Transparency International's senior global advocacy manager, Maggie Murphy, told Bloomberg BNA April 7 via e-mail that “requirements should be in place for companies to confirm beneficial ownership information on a regular basis and as and when it changes. There should also be sanctions in place for providing wrong information. Additional funds should be provided to help triangulate information that is submitted. Independent verification is a cornerstone of strong due diligence programmes.”

Lucy Bell, senior media relations officer at the government's Department for Business Innovation and Skills, which is spearheading the U.K.’s beneficial ownership initiative, told Bloomberg BNA via e-mail April 11 that the “company and the ‘person of significant control’ have a legal responsibility to provide accurate information to the register. Providing false information will be a criminal offence for both the officers of the company and the PSC punishable by up to 2 years in prison.”

Bell said “Companies House will respond to any complaints that information is incorrect or incomplete” and “will investigate any complaints of false information being reported.” She added that a benefit “of this register being in the public domain is that false accounts will be identified and investigated more quickly” and warned that it's a “criminal offence for a PSC or company to provide false details.”

Corporate Integrity 

Murphy also suggested that the information held by the banks on beneficial owners should be translated into “dynamic data which can be stored at Companies House” that can then be used to “verify the true nature of the identity of those persons who own and control these companies to ensure that we are all properly informed as to who we are trading with.”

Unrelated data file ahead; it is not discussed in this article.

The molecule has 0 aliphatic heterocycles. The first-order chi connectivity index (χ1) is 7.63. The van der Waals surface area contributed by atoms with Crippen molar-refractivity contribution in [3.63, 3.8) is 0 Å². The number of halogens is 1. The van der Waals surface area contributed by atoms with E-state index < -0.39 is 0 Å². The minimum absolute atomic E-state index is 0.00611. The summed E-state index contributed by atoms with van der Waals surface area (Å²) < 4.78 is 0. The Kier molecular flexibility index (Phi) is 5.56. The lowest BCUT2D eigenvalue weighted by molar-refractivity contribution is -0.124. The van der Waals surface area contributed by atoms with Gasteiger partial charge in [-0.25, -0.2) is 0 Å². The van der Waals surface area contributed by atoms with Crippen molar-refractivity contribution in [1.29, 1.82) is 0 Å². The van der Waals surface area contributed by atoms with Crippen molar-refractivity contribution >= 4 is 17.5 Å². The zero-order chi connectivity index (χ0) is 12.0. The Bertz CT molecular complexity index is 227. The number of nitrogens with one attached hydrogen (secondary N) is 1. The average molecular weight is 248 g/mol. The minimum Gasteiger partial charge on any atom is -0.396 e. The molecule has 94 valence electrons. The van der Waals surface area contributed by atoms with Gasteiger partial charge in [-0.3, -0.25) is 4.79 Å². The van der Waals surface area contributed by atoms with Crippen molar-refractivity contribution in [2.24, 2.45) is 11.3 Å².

Banks could submit the data to Companies House once a year, and if the company disagreed, “it would be up to them to appeal and show why the bank had the wrong information, and in that case we would also get some understanding of the willingness of our banks to properly fulfil their own legal obligations in this area,” Murphy said.

“With these two changes, to accounting, and to the register a beneficial ownership, the UK would then be in a strong position to dictate to other countries just what is required to ensure that full transparency and accountability is available on public record with regard to the limited liability companies trading from that jurisdiction. We could, therefore, then demand that our tax havens do comply with this standard in the future,” Murphy said.

Bell said the government “absolutely” agrees with tax campaigners that registers should achieve the highest levels of integrity of information. She said, however, that the initiative must “maintain an environment that supports both the ease of incorporating a company and the growth of companies.” Bell said the “vast majority of companies are law-abiding, and provide timely and complete information. Any proposals to make changes to the system should be considered against that backdrop—the risk of imposing burdens on all companies to address issues arising from the few.”

The government also said in November 2015 that the U.K.’s new money laundering regulations and the company law will “clearly define the criteria for ownership and control that identify a natural person as the ‘beneficial owner’ of a company.”

The U.K's beneficial ownership register will be published beginning in June.

To contact the reporter on this story: Anjana Solanki in London at

To contact the editor on this story: Rita McWilliams at